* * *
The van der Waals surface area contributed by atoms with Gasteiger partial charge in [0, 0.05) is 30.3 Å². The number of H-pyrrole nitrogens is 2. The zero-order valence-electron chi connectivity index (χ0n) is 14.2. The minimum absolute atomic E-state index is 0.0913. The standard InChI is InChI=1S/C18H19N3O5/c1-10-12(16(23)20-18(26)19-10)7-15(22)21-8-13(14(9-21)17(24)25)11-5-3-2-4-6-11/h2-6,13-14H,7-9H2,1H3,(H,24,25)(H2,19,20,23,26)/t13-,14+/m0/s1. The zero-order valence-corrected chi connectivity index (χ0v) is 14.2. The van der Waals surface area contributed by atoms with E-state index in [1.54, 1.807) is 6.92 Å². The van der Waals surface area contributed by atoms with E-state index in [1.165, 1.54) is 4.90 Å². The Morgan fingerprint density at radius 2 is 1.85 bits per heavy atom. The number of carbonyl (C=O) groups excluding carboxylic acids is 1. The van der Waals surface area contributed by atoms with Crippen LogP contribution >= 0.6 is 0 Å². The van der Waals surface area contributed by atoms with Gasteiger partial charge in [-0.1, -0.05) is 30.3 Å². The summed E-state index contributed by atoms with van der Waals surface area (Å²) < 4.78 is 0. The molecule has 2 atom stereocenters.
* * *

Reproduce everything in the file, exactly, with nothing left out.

The van der Waals surface area contributed by atoms with Gasteiger partial charge in [0, 0.05) is 30.3 Å². The number of H-pyrrole nitrogens is 2. The zero-order valence-electron chi connectivity index (χ0n) is 14.2. The minimum absolute atomic E-state index is 0.0913. The standard InChI is InChI=1S/C18H19N3O5/c1-10-12(16(23)20-18(26)19-10)7-15(22)21-8-13(14(9-21)17(24)25)11-5-3-2-4-6-11/h2-6,13-14H,7-9H2,1H3,(H,24,25)(H2,19,20,23,26)/t13-,14+/m0/s1. The zero-order valence-corrected chi connectivity index (χ0v) is 14.2. The van der Waals surface area contributed by atoms with E-state index in [1.54, 1.807) is 6.92 Å². The van der Waals surface area contributed by atoms with E-state index in [1.165, 1.54) is 4.90 Å². The Morgan fingerprint density at radius 2 is 1.85 bits per heavy atom. The number of carbonyl (C=O) groups excluding carboxylic acids is 1. The van der Waals surface area contributed by atoms with Crippen LogP contribution >= 0.6 is 0 Å². The van der Waals surface area contributed by atoms with Gasteiger partial charge in [-0.1, -0.05) is 30.3 Å². The summed E-state index contributed by atoms with van der Waals surface area (Å²) < 4.78 is 0. The molecule has 2 atom stereocenters.